Some Intersections of Art and Science

“Some Intersections of Art and Science”

 Prof. Frank Wilczek, Massachusetts Institute of Technology.

 Public lecture: Thursday, April 28, 7:30 pm, Memorial Hall 

Abstract: There are profound reasons, rooted in the nature of human cognition and perception, why art and science have a lot to offer one another.   I will display some important historical examples of their synergy, and point out some emerging opportunities.  Several striking images are an integral part of the presentation. 

Frank Wilczek is an American theoretical physicist, mathematician, and Nobel laureate.  He is the Herman Feshbach Professor of Physics at Massachusetts Institute of Technology. Along with David Gross and H. David Politzer, Wilczek was awarded the Nobel Prize in Physics (2004) for the discovery of asymptotic freedom in the theory of strong interaction.

Wilczek's lecture is free and open to the general public.   A book signing will follow. 

This event is supported by the Departments of Physics and Astronomy, Mathematics, Statistics, Chemistry, the College of Engineering, the College of Arts and Sciences, the Graduate School, and the Vice President for Research.  The organizers thank the  Dr. J. C. Eaves Undergraduate Excellence Fund in Mathematics and  Milton Huffaker for their generous support. 


Thursday, April 28, 2016 - 7:30pm to 8:30pm
Memorial Hall

Dean Kornbluh Onsite at the Academic Science Building



Arts & Sciences Dean Mark Lawrence Kornbluh visited the Academic Science Building construction site to discuss its current progress and his excitement for what the facility means for the University of Kentucky. The Academic Science Building is scheduled to open Fall 2016.



VIDEO: Twenty-three to be Inducted Into UK Hall of Distinguished Alumni

What makes a university thrive as a community and a center for knowledge?

Gaines Fellowship Awarded to 12 UK Scholars

The University of Kentucky Gaines Center for the Humanities has chosen 12 outstanding undergraduates as new scholars for the university's Gaines Fellowship Program for the 2015-2016 and 2016-2017 academic years.

Prominent Female Mathematician to Deliver van Winter Memorial Lecture

Ingrid Daubechies, the first female full professor of mathematics at Princeton and first woman president of the International Mathematical Union, will deliver the 2015 van Winter Memorial Lecture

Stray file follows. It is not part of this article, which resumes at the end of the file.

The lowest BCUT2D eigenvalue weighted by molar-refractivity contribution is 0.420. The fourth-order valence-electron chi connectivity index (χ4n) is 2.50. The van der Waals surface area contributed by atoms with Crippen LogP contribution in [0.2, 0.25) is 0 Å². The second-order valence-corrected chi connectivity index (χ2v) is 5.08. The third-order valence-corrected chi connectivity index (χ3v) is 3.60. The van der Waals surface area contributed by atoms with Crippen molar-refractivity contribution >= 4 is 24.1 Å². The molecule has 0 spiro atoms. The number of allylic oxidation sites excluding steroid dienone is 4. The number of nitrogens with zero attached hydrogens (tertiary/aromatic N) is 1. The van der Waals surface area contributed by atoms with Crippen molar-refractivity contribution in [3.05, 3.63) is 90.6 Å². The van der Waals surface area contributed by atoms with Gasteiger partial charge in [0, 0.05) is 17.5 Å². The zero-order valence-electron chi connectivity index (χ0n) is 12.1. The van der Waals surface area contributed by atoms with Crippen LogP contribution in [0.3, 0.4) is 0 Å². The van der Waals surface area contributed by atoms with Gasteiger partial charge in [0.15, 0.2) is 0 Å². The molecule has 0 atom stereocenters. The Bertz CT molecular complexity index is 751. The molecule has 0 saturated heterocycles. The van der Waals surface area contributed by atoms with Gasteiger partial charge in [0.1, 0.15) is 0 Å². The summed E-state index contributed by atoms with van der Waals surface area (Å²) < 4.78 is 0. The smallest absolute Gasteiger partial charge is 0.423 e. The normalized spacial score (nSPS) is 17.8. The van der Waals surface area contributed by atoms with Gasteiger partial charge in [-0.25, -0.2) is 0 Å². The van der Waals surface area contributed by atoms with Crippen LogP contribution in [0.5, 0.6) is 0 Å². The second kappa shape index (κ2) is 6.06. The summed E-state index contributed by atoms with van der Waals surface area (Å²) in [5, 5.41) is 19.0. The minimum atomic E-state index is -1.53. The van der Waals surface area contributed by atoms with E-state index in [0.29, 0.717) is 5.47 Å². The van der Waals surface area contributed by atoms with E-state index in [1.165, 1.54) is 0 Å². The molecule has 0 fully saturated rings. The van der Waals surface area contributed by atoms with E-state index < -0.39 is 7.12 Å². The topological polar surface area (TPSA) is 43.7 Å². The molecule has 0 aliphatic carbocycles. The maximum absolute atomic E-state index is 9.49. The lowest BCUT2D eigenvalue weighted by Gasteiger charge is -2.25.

A Site for the Sciences

On Nov. 11, 1960, construction began on the Chemistry-Physics Building. The current site of the building once was occupied by the president’s garden and tennis courts.

Chellgren Center Names 37 New Fellows: 20 in A&S

The Chellgren Fellows Program is for students with exceptional academic potential and aspirations, who are eager to participate in a special learning community designed to cultivate extraordinary achievement.

UK Students Named Fulbright Recipients

Four students from the University of Kentucky have been selected as recipients of Fulbright U.S. Student Program scholarships. The UK recipients are among 1,900 U.S. citizens who will travel abroad for the 2013-2014 academic year through the prestigious program.

The 2012 Van Winter Memorial Lecture: Paul Steinhardt and Quasicrystals

Each year, the Department of Mathematics and the Department of Physics and Astronomy jointly organize the Van Winter Memorial Lecture, which brings in distinguished speakers to give lectures on matters of common interest to mathematicians and physicists.

This year's speaker is Paul Steinhardt, professor of physics and astrophysics at Princeton University, and director of the Princeton Center for Theoretical Sciences. In this podcast, we spoke to Sumit Das, who will be hosting the lecture, about some of professor Steinhardt's research.

Professor Steinhardt's lecture will be titled, "Once Upon a Time in Kamchatka: the Extraordinary Search for Natural Quasicrystals." The presentation will be on Friday, March 23, from 3:15 pm to 4:15 pm, in room 139 of the Chemistry-Physics building.

In short, a quasicrystal is a type of structure that shows rotational symmetry, but is not periodic -- it doesn't have a pattern that repeats over a distance. Quasicrystals can be composed of sets of a few shapes that are arranged to fill up a space, and although they may have radial patterns, these do not repeat around the crystal in any noticeable order. Usually, it has been thought that crystals can only have two-, four-, or six-sided radial patterns, but quasicrystals can have five-sided rotational symmetry as well, such as in these structures:

A Penrose tiling of thick and thin rhombi.An atomic model of fivefold icosahedral-Al-Pd-Mn quasicrystal surface.A Penrose tiling using thick and thin rhombi.






This podcast was produced by Stephen Gordinier.

Creative Commons License
This work is licensed under a Creative Commons Attribution-NonCommercial-ShareAlike 3.0 Unported License.

Xenon Research at UK's Particle Accelerator: Erin Peters

Erin Peters is a graduate student in the Chemistry Department, president of the Chemistry Graduate Student Association at UK, and graduate research assistant to Steven Yates. In this interview, Peters talks about her research at UK’s particle accelerator.

This podcast was produced by Stephen Gordinier.

Creative Commons License
This work is licensed under a Creative Commons Attribution-NonCommercial-ShareAlike 3.0 Unported License.


Subscribe to RSS - physics
Enter your link blue username.
Enter your link blue password.
Secure Login

This login is SSL protected